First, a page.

Monday, November 14, 2011

The Writing Life: How do I know when my novel is ready to query?

Today we have a guest post from Elizabeth Lyon of Editing International. Elizabeth has been a freelance book editor for over 20 years and is a good friend to Idaho writers, having offered weekend workshops on multiple occasions in Coeur d'Alene. She has helped more than 60 writers to gain mainstream publication and a dozen writers to self-publish e-reader or print-on-demand books.

Lyon has authored five books about publishing and writing, including Nonfiction Book Proposals Anybody Can Write, The Sell Your Novel Tool Kit, A Writer’s Guide to Nonfiction, A Writer’s Guide to Fiction, and Manuscript Makeover: Revision Techniques No Fiction Writer Can Afford to Ignore.

“The Writer” magazine featured Manuscript Makeover as one of the “8 Great Writing Books of 2008,” describing it as “perhaps the most comprehensive book on revising fiction.”


How do I know when my novel is ready to query?

Brace yourself.

Stop sending out queries. Am I serious?

All writers are blinded by subjectivity. Few books are ready for publication but the writer is the last one to know this. What a conundrum!

Let’s assume that you have done everything you’re supposed to in order to have a completed, ready-to-publish manuscript. That means you’ve done several critical actions first:

• Finished your novel,
• Revised it multiple times,
• Gained feedback from a critique group or a circle of readers,
• Read Manuscript Makeover then
• Revise it another 3 or 5 or 12 times.

In addition, to gain marketing savvy you may have boosted your chances of winning in the marketing game by:

• Attending conferences to gain a quantum leap in understanding of the industry,
• Meeting agents or editors and pitched your book (trial runs on marketing),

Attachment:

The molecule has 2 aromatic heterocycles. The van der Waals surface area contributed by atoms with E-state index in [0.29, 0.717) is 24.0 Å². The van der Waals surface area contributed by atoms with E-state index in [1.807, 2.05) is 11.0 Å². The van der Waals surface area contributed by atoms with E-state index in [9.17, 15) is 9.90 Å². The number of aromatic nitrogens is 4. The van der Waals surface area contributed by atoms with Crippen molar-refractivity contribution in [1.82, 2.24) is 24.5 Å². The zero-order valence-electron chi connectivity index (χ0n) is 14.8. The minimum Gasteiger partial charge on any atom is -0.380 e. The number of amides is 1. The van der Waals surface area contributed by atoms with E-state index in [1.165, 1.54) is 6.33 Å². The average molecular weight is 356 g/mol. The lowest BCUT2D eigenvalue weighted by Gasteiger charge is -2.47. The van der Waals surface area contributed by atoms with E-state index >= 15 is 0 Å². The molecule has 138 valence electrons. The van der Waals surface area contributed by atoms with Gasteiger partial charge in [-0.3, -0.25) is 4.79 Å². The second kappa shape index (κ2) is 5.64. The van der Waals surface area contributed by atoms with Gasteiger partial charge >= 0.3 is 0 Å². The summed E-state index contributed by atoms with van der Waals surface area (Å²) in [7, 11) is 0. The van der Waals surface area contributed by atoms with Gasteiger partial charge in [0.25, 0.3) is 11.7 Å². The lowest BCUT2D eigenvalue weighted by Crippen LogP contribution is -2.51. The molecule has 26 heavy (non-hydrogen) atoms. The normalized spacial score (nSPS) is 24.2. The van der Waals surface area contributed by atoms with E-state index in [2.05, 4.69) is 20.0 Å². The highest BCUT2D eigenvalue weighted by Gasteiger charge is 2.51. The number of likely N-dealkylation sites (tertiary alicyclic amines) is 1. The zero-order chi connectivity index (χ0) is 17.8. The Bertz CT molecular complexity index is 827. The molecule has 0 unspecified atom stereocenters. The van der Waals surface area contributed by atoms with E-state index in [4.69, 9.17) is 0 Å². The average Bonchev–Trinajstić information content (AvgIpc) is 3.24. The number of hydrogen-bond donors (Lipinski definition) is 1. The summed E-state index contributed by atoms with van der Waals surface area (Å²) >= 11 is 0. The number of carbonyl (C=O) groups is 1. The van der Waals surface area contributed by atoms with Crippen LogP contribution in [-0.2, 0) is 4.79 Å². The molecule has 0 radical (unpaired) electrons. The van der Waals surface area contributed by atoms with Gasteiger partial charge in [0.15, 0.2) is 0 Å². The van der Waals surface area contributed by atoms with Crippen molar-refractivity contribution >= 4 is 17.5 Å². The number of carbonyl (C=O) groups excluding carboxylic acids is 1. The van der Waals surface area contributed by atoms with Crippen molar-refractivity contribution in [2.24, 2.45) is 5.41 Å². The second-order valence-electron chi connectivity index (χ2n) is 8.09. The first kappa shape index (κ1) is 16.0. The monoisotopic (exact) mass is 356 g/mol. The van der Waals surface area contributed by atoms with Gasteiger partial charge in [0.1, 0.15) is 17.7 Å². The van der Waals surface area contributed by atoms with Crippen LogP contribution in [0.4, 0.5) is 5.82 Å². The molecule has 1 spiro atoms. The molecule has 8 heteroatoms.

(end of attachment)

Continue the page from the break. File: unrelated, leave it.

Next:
• Entering contests, and
• Bagging publication of short stories.

You may be thinking, “That’s a huge amount of work. I’d rather be writing.”

Consider this: why should you expect to gain the prize—a contract, money, and recognition, if you have not fully pursued the education and apprenticeship that are prerequisites in other professions such as playing in a symphony, practicing law, or performing brain surgery?

Let’s say you have done most of the above items. You may even match the following demographic profile:

On average, novelists who break in have 4 novels sitting in a drawer.
On average, they have spent 10 years of writing, studying, and marketing.
On average, they have a million words under their belt.

To flip this serious blog around, many writers do see publication of first novels (or memoirs—equally difficult to write and publish), after spending only a few years, and some do nothing that is advised and succeed.

When you’re ready to query, sometimes the only way to find out if your book makes the grade is by jumping in. The proof is in the pudding. Test the market. First, you’ve got to write the query that gains a request to see your pages. Read The Sell Your Novel Toolkit. The query should be 5 to 7 paragraphs, the shorter the better. I’ve seen 3 do the job. If you are sending the query in the mail, your pitch must fit on one page—and don’t forget that SASE. Most agents now want e-mail queries. Some require submission via forms on their websites.

Edit and revise that query till you are sick of it. One writer I know spent 40 hours, literally, on her query. A successful query, in my opinion, gains 3 positive responses out of every 10, and that is what her query produced.

Now, test your query’s effectiveness by sending it to 6 agents via email. If you get rejections, revise your query. Be Teflon coated and let rejections slide away. If you get requests, send exactly what is requested and no more. If you get a request to mail your manuscript or a partial, add a 1- to 3-page synopsis—and an SASE.

Next, send out another batch of 6 or 12 or 30. Revise your query; subject it to scrutiny by critique group members or your resident OCD critical friend. Change the order of paragraphs. Amp it with stronger verbs and a stronger hook. Shorten sentences. Draw your hero in a way that shows original characterization.

Since many agents (or their assistants) read only a few paragraphs of a query or a few pages of a novel before they hit the delete key or slap the form rejection into the SASE, consider hiring a professional editor to do a critical read-through or full editing of 50 pages and a synopsis.

Obviously, I’m a big believer in using professional freelance book editors either prior to querying or after you know that your novel is apparently not making an agent yell “Eureka!”

When have you reached the flick-it-in time? You’ll have to decide. Maybe after 30 rejections. Or after 50. Or when Catnip walks over your keyboard and won’t let you send more.